Many NEMT recipients require additional oxygen when traveling. The NEAT App could provide specific oxygen levels to the passenger based on the oxygen levels measured through the onboard sensors. In a singular passenger environment, more oxygen can be pumped into the compartment. In a shared ride, an oxygen mask could be provided to the passenger, with  guidance on usage coming from the virtual nurse. This mechanism will provide a better experience and a more accurate one since the required oxygen level will be based on real-time measurements.

Wheelchair accessibility

The passenger compartment will allow a passenger to either stay in a wheelchair or use the custom seating in the vehicle and store their wheelchair in a storage compartment. If a passenger was unable to transfer from their wheelchair to a vehicle seat, they could click a button and completely remove the seating area in the passenger compartment. The passenger could then roll into the vehicle and secure their wheelchair. If the passenger was able to transfer into a vehicle seat, they could also use the secured seating that is built into the vehicle.

Sight/Hearing Impairment

The virtual nurse will accommodate passengers who may have impaired sight or hearing by providing different interfaces based on the passenger’s needs. Increased volume, subtitles, and braille-based UIs are all possible and are already being used in apps today. Based on preloaded passenger details, the AV/OS will update the virtual nurse interface and offer a custom experience to each passenger as they enter into the vehicle. 

Multiple language options

A virtual nurse could offer services in multiple languages – both written and verbal – allowing passengers the opportunity to communicate in their native language. 

Severe mental illness (SMI) 

To add an additional layer of service and support to the experience, a virtual nurse could be supervised by a real person who could add that required layer of assistance to a passenger’s experience. Since consistency is key with SMI populations, a virtual nurse would allow the passenger to have the exact same experience with every ride and a level of service that’s simply impossible to attain with today’s methods of transportation.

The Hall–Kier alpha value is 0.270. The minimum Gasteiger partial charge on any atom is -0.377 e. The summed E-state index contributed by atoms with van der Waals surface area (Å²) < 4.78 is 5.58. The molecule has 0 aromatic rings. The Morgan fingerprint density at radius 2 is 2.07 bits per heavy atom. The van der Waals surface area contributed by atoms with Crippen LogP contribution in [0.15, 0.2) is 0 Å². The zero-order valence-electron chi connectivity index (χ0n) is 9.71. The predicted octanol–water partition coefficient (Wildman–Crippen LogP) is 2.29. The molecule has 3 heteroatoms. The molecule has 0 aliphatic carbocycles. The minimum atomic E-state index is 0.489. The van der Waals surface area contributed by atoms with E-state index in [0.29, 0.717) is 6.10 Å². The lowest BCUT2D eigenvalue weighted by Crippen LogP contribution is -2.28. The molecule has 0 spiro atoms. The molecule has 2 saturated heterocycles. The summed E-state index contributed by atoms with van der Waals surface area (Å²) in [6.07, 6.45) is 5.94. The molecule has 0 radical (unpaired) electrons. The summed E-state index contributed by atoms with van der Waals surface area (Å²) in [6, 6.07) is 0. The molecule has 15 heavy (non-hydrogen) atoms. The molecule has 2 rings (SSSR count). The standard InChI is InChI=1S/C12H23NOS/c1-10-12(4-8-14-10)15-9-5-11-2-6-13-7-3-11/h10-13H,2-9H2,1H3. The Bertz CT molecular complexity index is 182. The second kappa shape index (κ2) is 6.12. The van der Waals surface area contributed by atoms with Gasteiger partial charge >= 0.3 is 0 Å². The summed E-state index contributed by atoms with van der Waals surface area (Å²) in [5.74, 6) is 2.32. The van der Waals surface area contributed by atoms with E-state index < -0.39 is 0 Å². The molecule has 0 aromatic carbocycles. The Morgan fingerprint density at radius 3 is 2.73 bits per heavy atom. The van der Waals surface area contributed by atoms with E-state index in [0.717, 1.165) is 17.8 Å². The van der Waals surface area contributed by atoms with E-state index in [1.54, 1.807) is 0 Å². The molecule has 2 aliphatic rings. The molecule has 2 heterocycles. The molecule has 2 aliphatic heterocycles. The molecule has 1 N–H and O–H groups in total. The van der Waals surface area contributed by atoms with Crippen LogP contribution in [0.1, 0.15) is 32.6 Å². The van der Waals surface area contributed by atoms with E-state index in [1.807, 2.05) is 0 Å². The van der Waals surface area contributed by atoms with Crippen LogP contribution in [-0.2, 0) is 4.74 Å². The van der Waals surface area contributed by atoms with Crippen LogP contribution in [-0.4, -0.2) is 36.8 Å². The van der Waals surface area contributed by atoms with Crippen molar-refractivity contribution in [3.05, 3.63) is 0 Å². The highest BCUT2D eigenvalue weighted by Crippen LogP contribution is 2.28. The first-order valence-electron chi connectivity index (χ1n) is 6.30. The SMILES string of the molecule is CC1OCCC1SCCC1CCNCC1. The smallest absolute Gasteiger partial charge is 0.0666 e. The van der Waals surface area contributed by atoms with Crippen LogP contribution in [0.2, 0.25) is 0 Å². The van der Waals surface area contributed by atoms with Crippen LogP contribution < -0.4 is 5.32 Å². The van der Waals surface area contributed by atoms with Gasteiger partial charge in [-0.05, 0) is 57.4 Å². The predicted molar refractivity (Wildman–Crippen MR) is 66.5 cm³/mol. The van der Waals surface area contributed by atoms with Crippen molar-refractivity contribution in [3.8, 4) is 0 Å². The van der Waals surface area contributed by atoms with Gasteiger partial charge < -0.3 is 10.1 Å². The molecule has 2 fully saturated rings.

Preparing for their appointment

Beyond the immediate value generated by improved utilization of existing assets, increased safety, and the elimination of manual labor, there are specific benefits generated by the use of an autonomous vehicle that was built specifically for healthcare transportation. While the passenger is being transported to a healthcare facility, they could spend a few minutes answering questions in preparation for their visit, have all of their basic health indicators recorded, and complete any other pre-examination activities that may be needed. These activities easily take up to 10-20 minutes in a facility, and could all be completed in the vehicle. In the US, Medicaid alone covers around 100M trips per year. The time saved to facilities could be in the $100Ms and would alone provide significant value in the healthcare ecosystem. 

How do we build a smart vehicle?